The gripping plotline of Stephen King’s The Dead Zone may well answer for part of this, but I think what may be mistaken for an increasing ignorance of our surroundings is simply an on-going familiarity with our environment. Anyone who has taken the southern route along the south island’s west coast from Picton to Queenstown will hopefully be nodding in agreement with my admission and the following statement that this particular part of NZ is home to the country’s most majestic features.
The Queen Charlotte Sound, Abel Tasman, the rugged west coastline, the southern Alps which host the glaciers Franz Josef and Fox, Wanaka, and Queenstown; two towns that might once have slept quite soundly in the arms of encircling mountains before NZ woke up to its potential as an extreme sports and adventure destination (it would seem AJ Hackett set that particular alarm and made sure everyone heard it).
Above: centre of Queenstown, as seen from our dorm. If I’m not mistaken, the ‘Remarkables’ mountain range provides the backdrop
When we arrived in Queenstown almost two weeks ago, it had felt in many ways that we had reached a climax; that we had arrived at our desired destination. For many people, Queenstown is the sole reason they are in the country, at least at this particular time of year. NZ’s lovable Aussie neighbours flock here by the plane-load in search of snow, skis and Sambuca as the southern hemisphere takes a wintry turn for the worse. And in terms of natural beauty, it’s easy to think you’re trip has come to an end. Queenstown is tucked away between giant green hills and barren snow-topped mountains whilst Lake Wakatipu sits calm, reflecting the town back up at itself like Narcissus in unadulterated admiration. There’s a reason people come here for three days and end up staying for three weeks, and it is fairly obvious upon first sight.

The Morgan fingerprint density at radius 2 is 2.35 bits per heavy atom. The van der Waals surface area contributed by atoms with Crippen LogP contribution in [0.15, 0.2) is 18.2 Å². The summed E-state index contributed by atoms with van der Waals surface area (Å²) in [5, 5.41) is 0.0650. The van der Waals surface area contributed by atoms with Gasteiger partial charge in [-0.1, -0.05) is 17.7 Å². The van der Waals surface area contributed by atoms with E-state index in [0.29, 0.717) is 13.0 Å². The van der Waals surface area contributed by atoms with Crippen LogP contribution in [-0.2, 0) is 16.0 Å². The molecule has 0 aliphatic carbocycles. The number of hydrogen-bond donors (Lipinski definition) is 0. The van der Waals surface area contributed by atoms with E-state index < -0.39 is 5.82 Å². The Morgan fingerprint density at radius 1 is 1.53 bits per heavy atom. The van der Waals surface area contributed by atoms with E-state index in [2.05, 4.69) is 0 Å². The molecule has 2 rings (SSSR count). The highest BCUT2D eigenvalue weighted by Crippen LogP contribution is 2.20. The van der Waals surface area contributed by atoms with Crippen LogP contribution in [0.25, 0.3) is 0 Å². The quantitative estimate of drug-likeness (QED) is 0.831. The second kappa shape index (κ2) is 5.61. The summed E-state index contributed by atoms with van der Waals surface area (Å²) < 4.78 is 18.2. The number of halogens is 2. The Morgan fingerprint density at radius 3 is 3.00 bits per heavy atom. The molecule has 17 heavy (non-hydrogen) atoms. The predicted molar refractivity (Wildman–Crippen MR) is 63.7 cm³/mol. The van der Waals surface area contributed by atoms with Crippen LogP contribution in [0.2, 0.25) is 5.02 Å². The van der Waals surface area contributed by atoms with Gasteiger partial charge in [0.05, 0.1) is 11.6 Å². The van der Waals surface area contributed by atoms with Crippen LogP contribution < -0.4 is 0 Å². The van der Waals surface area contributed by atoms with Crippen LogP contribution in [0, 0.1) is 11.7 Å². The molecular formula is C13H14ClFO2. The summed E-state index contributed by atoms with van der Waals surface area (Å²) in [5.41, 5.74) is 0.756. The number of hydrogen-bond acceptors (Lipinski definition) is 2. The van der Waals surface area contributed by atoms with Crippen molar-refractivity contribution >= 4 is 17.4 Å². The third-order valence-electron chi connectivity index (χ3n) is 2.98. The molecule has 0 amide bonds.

But despite us not yet realising it, our search for breath-taking beauty was unfulfilled in Queenstown and after five days of skiing and drinking we rose early one Sunday morning, and sneaked out of town on a bus heading south. After a few hours of head-nodding naps, the early morning dark turned to daylight and our weariness turned into awe as we slunk almost unnoticed into the inspired territory known as Fiordland National Park. Unlike some people we had spoken to who had made this same trip south, the sun was in glorious form and treated us to a four hour drive about, around, within and in the end through mountains.
Above: one of the first photos taken as we entered the haunting Fiorlands
Our Stray driver, E.T (so called because he’s always phoning home, of course) stopped often enough for us to take in as much of this stunning parkland as possible and gave us commentaries on what we were looking at as we crawled through. Eventually, the mountains began to squeeze the road, making for a windier ride where cliff faces were often so close we could see fully formed, giant icicles where falling water had been stopped mid-air by the cruel conditions. The mountains soon released the road from its tightening grip, making way for vast expanses blanketed in untouched snow before the road led to what at first appeared to be a very obvious natural stop in front of a mountain. As we approached, the arc of the tunnels entrance became obvious and the surreal moment of winding through this earthly giant took over. With no time to catch our breath, we exited the other side to a steepening valley which wound from side to side for some time before levelling out at sea-level.